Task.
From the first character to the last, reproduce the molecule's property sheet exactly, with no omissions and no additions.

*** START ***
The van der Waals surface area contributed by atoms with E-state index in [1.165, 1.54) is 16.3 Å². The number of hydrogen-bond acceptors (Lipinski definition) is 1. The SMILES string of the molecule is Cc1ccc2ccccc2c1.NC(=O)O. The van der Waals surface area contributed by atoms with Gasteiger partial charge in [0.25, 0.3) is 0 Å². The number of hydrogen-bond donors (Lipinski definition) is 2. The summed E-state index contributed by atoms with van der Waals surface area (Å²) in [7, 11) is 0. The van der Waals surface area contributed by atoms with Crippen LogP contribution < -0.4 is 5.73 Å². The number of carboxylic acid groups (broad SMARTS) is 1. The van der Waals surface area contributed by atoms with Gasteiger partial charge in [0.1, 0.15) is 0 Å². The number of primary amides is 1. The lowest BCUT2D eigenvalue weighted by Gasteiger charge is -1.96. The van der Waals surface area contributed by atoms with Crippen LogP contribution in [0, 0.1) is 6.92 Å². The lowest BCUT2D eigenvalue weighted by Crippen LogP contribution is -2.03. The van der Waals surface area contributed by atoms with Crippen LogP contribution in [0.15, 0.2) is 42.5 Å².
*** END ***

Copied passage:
The van der Waals surface area contributed by atoms with E-state index in [1.165, 1.54) is 16.3 Å². The number of hydrogen-bond acceptors (Lipinski definition) is 1. The SMILES string of the molecule is Cc1ccc2ccccc2c1.NC(=O)O. The van der Waals surface area contributed by atoms with Gasteiger partial charge in [0.25, 0.3) is 0 Å². The number of hydrogen-bond donors (Lipinski definition) is 2. The summed E-state index contributed by atoms with van der Waals surface area (Å²) in [7, 11) is 0. The van der Waals surface area contributed by atoms with Crippen LogP contribution < -0.4 is 5.73 Å². The number of carboxylic acid groups (broad SMARTS) is 1. The van der Waals surface area contributed by atoms with Gasteiger partial charge in [0.1, 0.15) is 0 Å². The number of primary amides is 1. The lowest BCUT2D eigenvalue weighted by Gasteiger charge is -1.96. The van der Waals surface area contributed by atoms with Crippen LogP contribution in [0, 0.1) is 6.92 Å². The lowest BCUT2D eigenvalue weighted by Crippen LogP contribution is -2.03. The van der Waals surface area contributed by atoms with Crippen LogP contribution in [0.15, 0.2) is 42.5 Å².